die monogramme.jpg


De Bellis Macedonicis is one of those manuscript fragments more important for what it heralds than what it is.  As a text it's just a bit of a history on a war between Rome and Macedonia, possibly written by one Lucius Arruntius, found with a vast number of papyrus fragments at Oxyrhynchus in the 19th century.  It is, however, currently the oldest known representitive of the most important western manuscript form, the parchment codex. 

Despite it being referenced and reproduced quite often in Paleography textbooks, the British Library had not, until this past week, publically digitized it.  Despite the clarity of the letters, the text isn't all that easy read.  The letters are a mix of Rustic (A, M, U), Old Roman Cursive (q and p) and Uncial (D,F,R).  The Old Roman Cursive is particularly strange to modern eyes, see the word "Imperi..." at the end of the first line. 

The fragment was dated to the 3rd Century by Lowe, but has more recently been dated to the end of the 1st C CE by Michelle Brown (A Guide to Western Historical Scripts from Antiquity to 1600. London: British Museum, 1990; repr. 1993. [52 plates])


The head of the Buccellati(see previous) jewelry family, Gianmaria Buccellati has died after a period of sickness.  It wasn't until reading the notice that I realized that his brother is is Georgio, who has published one of the best modern Akkadian grammars, A Structural Grammar of Babylonian.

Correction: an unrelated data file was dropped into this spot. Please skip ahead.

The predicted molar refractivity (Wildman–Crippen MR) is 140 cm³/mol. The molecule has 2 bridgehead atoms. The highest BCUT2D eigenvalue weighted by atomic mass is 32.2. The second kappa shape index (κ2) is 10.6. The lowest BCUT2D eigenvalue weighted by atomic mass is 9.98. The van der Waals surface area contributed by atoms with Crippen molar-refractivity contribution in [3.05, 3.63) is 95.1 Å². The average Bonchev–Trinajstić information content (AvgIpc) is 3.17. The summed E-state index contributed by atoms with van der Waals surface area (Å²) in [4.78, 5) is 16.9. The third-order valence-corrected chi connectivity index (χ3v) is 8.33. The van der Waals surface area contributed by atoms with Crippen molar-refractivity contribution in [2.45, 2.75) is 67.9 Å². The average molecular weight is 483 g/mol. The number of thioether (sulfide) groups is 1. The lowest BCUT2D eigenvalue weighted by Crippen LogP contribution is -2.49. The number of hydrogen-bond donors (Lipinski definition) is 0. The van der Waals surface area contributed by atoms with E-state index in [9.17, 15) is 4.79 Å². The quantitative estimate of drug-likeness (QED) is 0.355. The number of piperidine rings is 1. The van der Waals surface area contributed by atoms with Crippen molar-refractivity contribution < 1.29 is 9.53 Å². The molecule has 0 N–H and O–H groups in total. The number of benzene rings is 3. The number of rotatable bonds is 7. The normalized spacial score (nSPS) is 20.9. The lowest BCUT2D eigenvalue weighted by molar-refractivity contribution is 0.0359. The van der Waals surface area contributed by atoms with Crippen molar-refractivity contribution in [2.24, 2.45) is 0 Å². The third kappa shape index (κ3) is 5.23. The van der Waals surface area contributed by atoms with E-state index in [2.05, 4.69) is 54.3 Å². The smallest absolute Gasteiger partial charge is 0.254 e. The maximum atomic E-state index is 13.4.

40 days of cutting

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RAAAF and Atelier de Lyon spent 40 days slicing through a left-over WWII bunker, reconnecting the inside to the surroundings.  


Although I'd have liked a bit more information on the machinery, the video is quite interesting.

High Above a Dark NYC

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More from the indominable Vincent Laforet, these were taken at night, dangling from a helocopter at 7,500 feet above the city.  There are many more pictures as well as the complete story, somehow involving a Men's Health article!?





From a collection of Steve Winter's photographs of big cats, posted on National Geographic's photography blog.


The Linda Hall Library, a unaffiliated archive of historical science and engineering documents in Kansas City, MO has been working on digitizing their remarkable collection.  One of the nice things they've done is have pre-defined searches, for example the history of the parachute, or their archive of documents related to the building of the panama canal.  The most interesting, however, is their collection of books on timekeeping.  They haven't put up complete books yet, but have illustrations many of the 16th and 17th century sources of note, including Ferdinand Berthoud, Alexander Cumming and some of the engravings from Diderot and de l'Ambert's Encyclopedia.

Go take a look!


Cardano, Girolamo, 1557. De rerum varietate libri XVII. Woodcut on p. 365


American Qu'ran

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I'm a bit late to the party, but a sample of the American Qu'ran created by Sandow Birk.  It's a complete manuscript of the translated text with illustrations of contemporary American life.